About Us | Help Videos | Contact Us | Subscriptions
 

Abstract

 

This article in AJ

  1. Vol. 101 No. 6, p. 1503-1510
     
    Received: Feb 18, 2009
    Published: Nov, 2009


    * Corresponding author(s): gbollero@illinois.edu
 View
 Download
 Alerts
 Permissions
 Share

doi:10.2134/agronj2009.0068

Soil Quality and Corn Yield under Crop–Livestock Integration in Illinois

  1. Matthew W. Maughana,
  2. João Paulo C. Floresb,
  3. Ibanor Anghinonic,
  4. German Bollero *a,
  5. Fabián G. Fernándeza and
  6. Benjamin F. Tracyb
  1. a Dep. of Crop Sciences, Univ. of Illinois, 1102 S. Goodwin Ave., Urbana, IL 61801
    b Virginia Polytechnic Institute and State University, 330 Smyth Hall (0404), Blacksburg, VA 24061
    c Federal University of Rio Grande do Sul (UFRGS) Av. Bento Gonçalves, 7712 CEP 91510-970 Porto Alegre RS, Brazil

Abstract

Compared with traditional cropping systems, integrated crop–livestock systems have shown greater efficiency in improving soil quality and crop yield. The objective of this study was to determine how an integrated crop–livestock system affected soil properties and corn (Zea mays L.) yield when compared with continuous corn (CC). The study was conducted from 2004–2008 on a large-scale research farm located near Pana, IL, USA. We evaluated the following soil and crop variables: soil organic matter (SOM) fractions, total nitrogen (TN) and total organic carbon (TC), soil microbial biomass carbon (SMBC), water aggregate stability, soil penetration resistance (PR), and corn yield. Three treatments were used in this study: winter cover crops (WCCs) and cool-season pastures (CSP), considered integrated system treatments and a nonintegrated CC monoculture. In the integrated system, CSP and WCC treatments combined, had significantly higher TN (P = 0.0926) than CC. Water aggregate stability was also higher in the integrated system (P = 0.0039). Greater percentages of TC and TN were represented by particulate organic matter (POM) POM-N and POM-C in the WCC treatment, followed by CSP, and CC. The PR for CSP (928 kPa) was not significantly different than WCC (921 kPa). However, both were significantly different than CC (655 kPa). Averaged across years, corn grain yield for WCC (11.5 Mg ha−1) was significantly higher than CC (10.8 Mg ha−1) (P = 0.0780). These results confirm that WCC and CSP used within integrated crop–livestock systems should improve soil quality, SOM dynamics, and crop yield despite moderate soil compaction caused from cattle presence.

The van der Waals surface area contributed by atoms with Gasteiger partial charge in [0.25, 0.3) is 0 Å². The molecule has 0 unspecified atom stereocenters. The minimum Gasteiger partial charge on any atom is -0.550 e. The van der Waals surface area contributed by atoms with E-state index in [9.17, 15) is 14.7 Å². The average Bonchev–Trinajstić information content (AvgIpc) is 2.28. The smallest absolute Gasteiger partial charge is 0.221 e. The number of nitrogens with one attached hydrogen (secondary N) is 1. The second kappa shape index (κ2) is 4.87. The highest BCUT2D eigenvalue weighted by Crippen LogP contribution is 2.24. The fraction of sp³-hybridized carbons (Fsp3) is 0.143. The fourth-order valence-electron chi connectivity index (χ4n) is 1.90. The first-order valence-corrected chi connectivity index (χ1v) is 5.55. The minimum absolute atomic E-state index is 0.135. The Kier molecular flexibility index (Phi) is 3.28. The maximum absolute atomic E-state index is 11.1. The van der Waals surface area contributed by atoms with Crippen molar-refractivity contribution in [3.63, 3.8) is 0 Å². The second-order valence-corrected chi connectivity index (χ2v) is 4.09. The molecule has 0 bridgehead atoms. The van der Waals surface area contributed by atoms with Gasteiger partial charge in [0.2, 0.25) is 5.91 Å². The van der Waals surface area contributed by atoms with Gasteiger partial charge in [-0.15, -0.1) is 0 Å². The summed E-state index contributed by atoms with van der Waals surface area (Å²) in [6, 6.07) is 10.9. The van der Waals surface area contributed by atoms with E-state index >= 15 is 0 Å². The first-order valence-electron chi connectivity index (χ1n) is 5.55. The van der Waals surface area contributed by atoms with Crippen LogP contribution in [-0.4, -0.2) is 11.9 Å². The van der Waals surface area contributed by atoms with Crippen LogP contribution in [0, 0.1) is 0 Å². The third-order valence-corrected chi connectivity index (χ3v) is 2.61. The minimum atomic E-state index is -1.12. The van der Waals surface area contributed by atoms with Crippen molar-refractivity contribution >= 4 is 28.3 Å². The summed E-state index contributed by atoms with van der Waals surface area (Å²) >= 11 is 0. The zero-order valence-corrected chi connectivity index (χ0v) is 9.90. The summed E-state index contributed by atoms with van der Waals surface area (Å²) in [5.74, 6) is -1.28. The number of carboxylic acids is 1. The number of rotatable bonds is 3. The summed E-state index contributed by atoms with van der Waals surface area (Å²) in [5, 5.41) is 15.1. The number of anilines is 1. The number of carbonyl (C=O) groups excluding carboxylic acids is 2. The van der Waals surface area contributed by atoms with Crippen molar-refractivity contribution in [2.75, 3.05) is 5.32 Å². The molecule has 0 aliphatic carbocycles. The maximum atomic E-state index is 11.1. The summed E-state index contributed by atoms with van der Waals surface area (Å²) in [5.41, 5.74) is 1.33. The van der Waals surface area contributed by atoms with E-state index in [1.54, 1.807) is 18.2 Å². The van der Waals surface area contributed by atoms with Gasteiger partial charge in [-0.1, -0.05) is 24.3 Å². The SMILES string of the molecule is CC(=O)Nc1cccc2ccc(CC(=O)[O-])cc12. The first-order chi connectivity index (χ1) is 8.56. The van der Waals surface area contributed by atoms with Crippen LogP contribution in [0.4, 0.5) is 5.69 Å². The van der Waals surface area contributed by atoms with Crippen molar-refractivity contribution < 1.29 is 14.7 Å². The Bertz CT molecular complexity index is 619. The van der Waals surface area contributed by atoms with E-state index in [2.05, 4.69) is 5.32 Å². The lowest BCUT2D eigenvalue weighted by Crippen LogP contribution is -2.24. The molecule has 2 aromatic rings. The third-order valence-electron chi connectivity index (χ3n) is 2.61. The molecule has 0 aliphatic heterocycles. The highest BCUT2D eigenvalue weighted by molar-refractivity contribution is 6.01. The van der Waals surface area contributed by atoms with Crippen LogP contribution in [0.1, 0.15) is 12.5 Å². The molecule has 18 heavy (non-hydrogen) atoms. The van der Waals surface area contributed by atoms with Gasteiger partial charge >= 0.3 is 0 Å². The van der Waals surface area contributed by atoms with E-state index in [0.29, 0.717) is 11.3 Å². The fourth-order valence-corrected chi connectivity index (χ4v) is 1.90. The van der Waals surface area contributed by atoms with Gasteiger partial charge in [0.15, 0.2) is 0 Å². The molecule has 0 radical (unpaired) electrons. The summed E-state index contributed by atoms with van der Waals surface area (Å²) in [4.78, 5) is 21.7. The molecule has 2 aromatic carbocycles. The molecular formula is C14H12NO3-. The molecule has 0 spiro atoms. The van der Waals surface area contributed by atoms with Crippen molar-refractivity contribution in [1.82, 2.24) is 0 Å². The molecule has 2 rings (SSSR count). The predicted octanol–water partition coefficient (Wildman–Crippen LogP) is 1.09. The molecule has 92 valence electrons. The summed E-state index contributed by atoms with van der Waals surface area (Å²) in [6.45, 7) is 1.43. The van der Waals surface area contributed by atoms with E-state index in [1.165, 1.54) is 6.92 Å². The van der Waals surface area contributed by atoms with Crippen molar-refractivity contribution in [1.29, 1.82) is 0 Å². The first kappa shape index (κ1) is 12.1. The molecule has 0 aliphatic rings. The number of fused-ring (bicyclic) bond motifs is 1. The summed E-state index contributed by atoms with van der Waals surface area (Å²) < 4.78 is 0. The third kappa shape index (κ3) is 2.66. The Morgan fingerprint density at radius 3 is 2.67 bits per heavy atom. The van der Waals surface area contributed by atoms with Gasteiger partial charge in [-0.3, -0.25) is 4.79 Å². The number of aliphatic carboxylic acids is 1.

Please view the pdf by using the Full Text (PDF) link under 'View' to the left.

Copyright © 2009. American Society of AgronomyCopyright © 2009 by the American Society of Agronomy